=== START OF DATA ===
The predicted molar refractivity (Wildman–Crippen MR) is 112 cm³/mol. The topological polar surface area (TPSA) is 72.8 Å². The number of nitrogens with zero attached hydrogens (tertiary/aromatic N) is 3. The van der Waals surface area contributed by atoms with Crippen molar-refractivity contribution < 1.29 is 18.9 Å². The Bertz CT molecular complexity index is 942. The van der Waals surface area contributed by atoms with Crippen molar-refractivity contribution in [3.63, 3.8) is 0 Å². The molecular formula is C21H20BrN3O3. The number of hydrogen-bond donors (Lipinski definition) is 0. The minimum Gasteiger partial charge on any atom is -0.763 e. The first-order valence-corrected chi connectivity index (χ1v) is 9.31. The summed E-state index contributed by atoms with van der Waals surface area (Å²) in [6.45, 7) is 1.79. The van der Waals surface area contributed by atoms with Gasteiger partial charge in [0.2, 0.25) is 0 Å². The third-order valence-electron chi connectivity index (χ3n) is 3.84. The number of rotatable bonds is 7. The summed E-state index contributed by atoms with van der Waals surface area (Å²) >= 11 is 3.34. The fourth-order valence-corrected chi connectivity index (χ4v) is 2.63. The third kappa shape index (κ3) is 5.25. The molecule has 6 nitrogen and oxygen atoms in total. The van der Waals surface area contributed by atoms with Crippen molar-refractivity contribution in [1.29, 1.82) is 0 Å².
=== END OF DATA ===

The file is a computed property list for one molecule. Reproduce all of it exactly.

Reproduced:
The predicted molar refractivity (Wildman–Crippen MR) is 112 cm³/mol. The topological polar surface area (TPSA) is 72.8 Å². The number of nitrogens with zero attached hydrogens (tertiary/aromatic N) is 3. The van der Waals surface area contributed by atoms with Crippen molar-refractivity contribution < 1.29 is 18.9 Å². The Bertz CT molecular complexity index is 942. The van der Waals surface area contributed by atoms with Crippen molar-refractivity contribution in [3.63, 3.8) is 0 Å². The molecular formula is C21H20BrN3O3. The number of hydrogen-bond donors (Lipinski definition) is 0. The minimum Gasteiger partial charge on any atom is -0.763 e. The first-order valence-corrected chi connectivity index (χ1v) is 9.31. The summed E-state index contributed by atoms with van der Waals surface area (Å²) in [6.45, 7) is 1.79. The van der Waals surface area contributed by atoms with Gasteiger partial charge in [0.2, 0.25) is 0 Å². The third-order valence-electron chi connectivity index (χ3n) is 3.84. The number of rotatable bonds is 7. The summed E-state index contributed by atoms with van der Waals surface area (Å²) >= 11 is 3.34. The fourth-order valence-corrected chi connectivity index (χ4v) is 2.63. The third kappa shape index (κ3) is 5.25. The molecule has 6 nitrogen and oxygen atoms in total. The van der Waals surface area contributed by atoms with Crippen molar-refractivity contribution in [1.29, 1.82) is 0 Å².